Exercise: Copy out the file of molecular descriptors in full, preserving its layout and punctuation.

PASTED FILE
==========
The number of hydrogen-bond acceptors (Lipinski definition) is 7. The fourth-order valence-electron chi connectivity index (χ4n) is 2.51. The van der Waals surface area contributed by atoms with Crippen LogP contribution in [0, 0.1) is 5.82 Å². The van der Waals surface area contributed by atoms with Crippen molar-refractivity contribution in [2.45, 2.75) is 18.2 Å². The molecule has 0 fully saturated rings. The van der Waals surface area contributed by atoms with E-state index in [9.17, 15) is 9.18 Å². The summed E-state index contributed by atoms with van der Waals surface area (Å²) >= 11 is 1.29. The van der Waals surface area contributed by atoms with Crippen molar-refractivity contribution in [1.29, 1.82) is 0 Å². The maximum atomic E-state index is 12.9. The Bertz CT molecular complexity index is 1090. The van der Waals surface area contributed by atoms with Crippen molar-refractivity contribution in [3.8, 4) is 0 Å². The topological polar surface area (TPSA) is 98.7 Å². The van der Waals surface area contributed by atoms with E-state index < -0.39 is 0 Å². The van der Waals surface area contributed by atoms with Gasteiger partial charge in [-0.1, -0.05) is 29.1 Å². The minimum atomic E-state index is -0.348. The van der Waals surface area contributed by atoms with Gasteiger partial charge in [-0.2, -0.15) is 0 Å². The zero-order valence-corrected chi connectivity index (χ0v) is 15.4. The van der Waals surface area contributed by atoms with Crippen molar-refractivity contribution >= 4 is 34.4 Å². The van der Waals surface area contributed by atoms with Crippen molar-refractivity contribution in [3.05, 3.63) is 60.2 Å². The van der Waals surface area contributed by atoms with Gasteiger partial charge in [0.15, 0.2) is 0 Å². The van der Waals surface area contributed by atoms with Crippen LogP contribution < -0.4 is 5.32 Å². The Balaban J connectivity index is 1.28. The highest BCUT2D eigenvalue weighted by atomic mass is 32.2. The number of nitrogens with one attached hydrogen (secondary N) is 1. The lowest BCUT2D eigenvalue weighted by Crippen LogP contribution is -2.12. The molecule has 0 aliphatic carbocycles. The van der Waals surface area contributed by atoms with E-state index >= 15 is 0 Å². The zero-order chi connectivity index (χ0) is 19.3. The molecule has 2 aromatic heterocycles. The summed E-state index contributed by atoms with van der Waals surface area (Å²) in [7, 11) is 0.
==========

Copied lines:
The number of hydrogen-bond acceptors (Lipinski definition) is 7. The fourth-order valence-electron chi connectivity index (χ4n) is 2.51. The van der Waals surface area contributed by atoms with Crippen LogP contribution in [0, 0.1) is 5.82 Å². The van der Waals surface area contributed by atoms with Crippen molar-refractivity contribution in [2.45, 2.75) is 18.2 Å². The molecule has 0 fully saturated rings. The van der Waals surface area contributed by atoms with E-state index in [9.17, 15) is 9.18 Å². The summed E-state index contributed by atoms with van der Waals surface area (Å²) >= 11 is 1.29. The van der Waals surface area contributed by atoms with Crippen molar-refractivity contribution in [1.29, 1.82) is 0 Å². The maximum atomic E-state index is 12.9. The Bertz CT molecular complexity index is 1090. The van der Waals surface area contributed by atoms with Crippen molar-refractivity contribution in [3.8, 4) is 0 Å². The topological polar surface area (TPSA) is 98.7 Å². The van der Waals surface area contributed by atoms with E-state index < -0.39 is 0 Å². The van der Waals surface area contributed by atoms with Gasteiger partial charge in [-0.1, -0.05) is 29.1 Å². The minimum atomic E-state index is -0.348. The van der Waals surface area contributed by atoms with Gasteiger partial charge in [-0.2, -0.15) is 0 Å². The zero-order valence-corrected chi connectivity index (χ0v) is 15.4. The van der Waals surface area contributed by atoms with Crippen molar-refractivity contribution >= 4 is 34.4 Å². The van der Waals surface area contributed by atoms with Crippen molar-refractivity contribution in [3.05, 3.63) is 60.2 Å². The van der Waals surface area contributed by atoms with Gasteiger partial charge in [0.15, 0.2) is 0 Å². The van der Waals surface area contributed by atoms with Crippen LogP contribution < -0.4 is 5.32 Å². The Balaban J connectivity index is 1.28. The highest BCUT2D eigenvalue weighted by atomic mass is 32.2. The number of nitrogens with one attached hydrogen (secondary N) is 1. The lowest BCUT2D eigenvalue weighted by Crippen LogP contribution is -2.12. The molecule has 0 aliphatic carbocycles. The van der Waals surface area contributed by atoms with E-state index >= 15 is 0 Å². The zero-order chi connectivity index (χ0) is 19.3. The molecule has 2 aromatic heterocycles. The summed E-state index contributed by atoms with van der Waals surface area (Å²) in [7, 11) is 0.